|Someone asked me what asthma feels like.|
This picture from the University of Calgary website pretty much sums it up.
While everyone else in Adelaide is off enjoying the great spring weather, I am stuck indoors with my inhaler. While being indoors for a long stretch really isn't such an ordeal for someone who loves reading and writing anyway and has a few reviews that need she needs to catch up on. But, anyway, asthma is a bit of a scary disease. Here's why:
Asthma can strike at any time.
I take my medications like I am supposed to, and try to avoid things that may it worse (long aeroplane rides for example,) but that doesn't mean that I never have an attack. Anyway, an asthma attack can happen at any time, meaning that no matter where I am or where I'm going and for how short a time, I always have to have my medication on me.
People really don't know how to react when someone has an attack.
This includes people in the medical profession. I remember being in the admissions area of a public hospital and the nurse kept asking me for my personal details while I gasped for breath and tried to pass her my medicare card and driver's licence, which had all relevant details on there. For some reason, and despite me barely being able to breathe, the nurse was insistent that she "hear it from me."
As a rule, asthma attacks tend to be misunderstood by a lot of people. Usually people either run away or over-react. If you want to help me, all you need to do is let me sit down for a while, pass me my medication and ask if I'm feeling okay. If I'm turning blue, please call an ambulance.
On another note, not being able to breath is unpleasant. I really do not force myself to have an attack to get out of unwanted activities. Believe me, I'd much rather do housework and still have the ability to breathe, than be sitting and unable to breathe.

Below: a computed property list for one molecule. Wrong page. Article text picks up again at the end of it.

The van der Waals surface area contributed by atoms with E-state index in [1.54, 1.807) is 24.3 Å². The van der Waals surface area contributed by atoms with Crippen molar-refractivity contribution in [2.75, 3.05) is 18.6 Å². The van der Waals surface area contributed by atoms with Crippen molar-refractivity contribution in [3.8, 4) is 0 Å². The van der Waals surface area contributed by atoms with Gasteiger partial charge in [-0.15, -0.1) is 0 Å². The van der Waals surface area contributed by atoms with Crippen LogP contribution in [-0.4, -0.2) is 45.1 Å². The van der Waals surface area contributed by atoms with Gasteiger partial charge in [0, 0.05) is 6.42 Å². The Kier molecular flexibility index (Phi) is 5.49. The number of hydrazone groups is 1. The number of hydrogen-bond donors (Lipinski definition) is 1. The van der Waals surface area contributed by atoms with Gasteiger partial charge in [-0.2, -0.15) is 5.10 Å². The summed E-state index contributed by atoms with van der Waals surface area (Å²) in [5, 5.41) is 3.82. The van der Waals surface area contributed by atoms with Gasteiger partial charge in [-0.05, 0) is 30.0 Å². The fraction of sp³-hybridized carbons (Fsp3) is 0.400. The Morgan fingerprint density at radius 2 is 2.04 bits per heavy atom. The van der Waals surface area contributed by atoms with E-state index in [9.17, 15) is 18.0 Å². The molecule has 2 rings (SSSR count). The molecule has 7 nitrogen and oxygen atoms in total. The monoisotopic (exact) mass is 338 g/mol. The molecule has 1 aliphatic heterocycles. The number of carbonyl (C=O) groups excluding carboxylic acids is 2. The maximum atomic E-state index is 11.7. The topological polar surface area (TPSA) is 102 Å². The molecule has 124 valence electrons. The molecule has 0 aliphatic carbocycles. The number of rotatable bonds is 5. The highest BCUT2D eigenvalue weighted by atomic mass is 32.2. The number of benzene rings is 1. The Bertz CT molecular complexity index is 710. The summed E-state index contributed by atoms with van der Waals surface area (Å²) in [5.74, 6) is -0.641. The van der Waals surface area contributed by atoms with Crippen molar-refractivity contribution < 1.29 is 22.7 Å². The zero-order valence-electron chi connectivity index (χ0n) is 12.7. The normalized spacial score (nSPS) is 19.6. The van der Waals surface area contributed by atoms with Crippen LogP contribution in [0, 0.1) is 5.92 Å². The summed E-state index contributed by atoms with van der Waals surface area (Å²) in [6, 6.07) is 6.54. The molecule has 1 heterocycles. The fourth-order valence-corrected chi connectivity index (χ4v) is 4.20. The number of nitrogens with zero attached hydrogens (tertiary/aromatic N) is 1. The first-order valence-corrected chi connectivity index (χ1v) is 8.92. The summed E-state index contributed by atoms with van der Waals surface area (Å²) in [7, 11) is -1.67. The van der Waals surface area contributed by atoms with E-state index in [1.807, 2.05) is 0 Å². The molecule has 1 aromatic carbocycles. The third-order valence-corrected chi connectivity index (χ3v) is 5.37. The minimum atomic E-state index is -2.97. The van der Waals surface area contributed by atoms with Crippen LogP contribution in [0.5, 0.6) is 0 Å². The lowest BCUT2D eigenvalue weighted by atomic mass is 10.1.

It's your choice if you want to smoke. You are welcome to your personal beliefs about smoking. In fact, some people with asthma smoke and claim that it does not trigger an attack. However, please understand that I do not want to be around people who are smoking, because it triggers asthma. I stick to non-smoking areas for this reason. Although many people respect non-smoking areas, you always seem to get that one person who will defiantly light up inside a bus shelter, usually while standing beside the no-smoking sign. No, you are not being cool or making a statement about how hard done by you are. You're making things harder for people who choose to smoke but stick to designated areas and you're making things uncomfortable for people who stick to non-smoking areas for a reason.
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In conclusion, asthma sucks. Any disease sucks. But right now, I'm suffering from a bout of it and I really wish that it would go away ...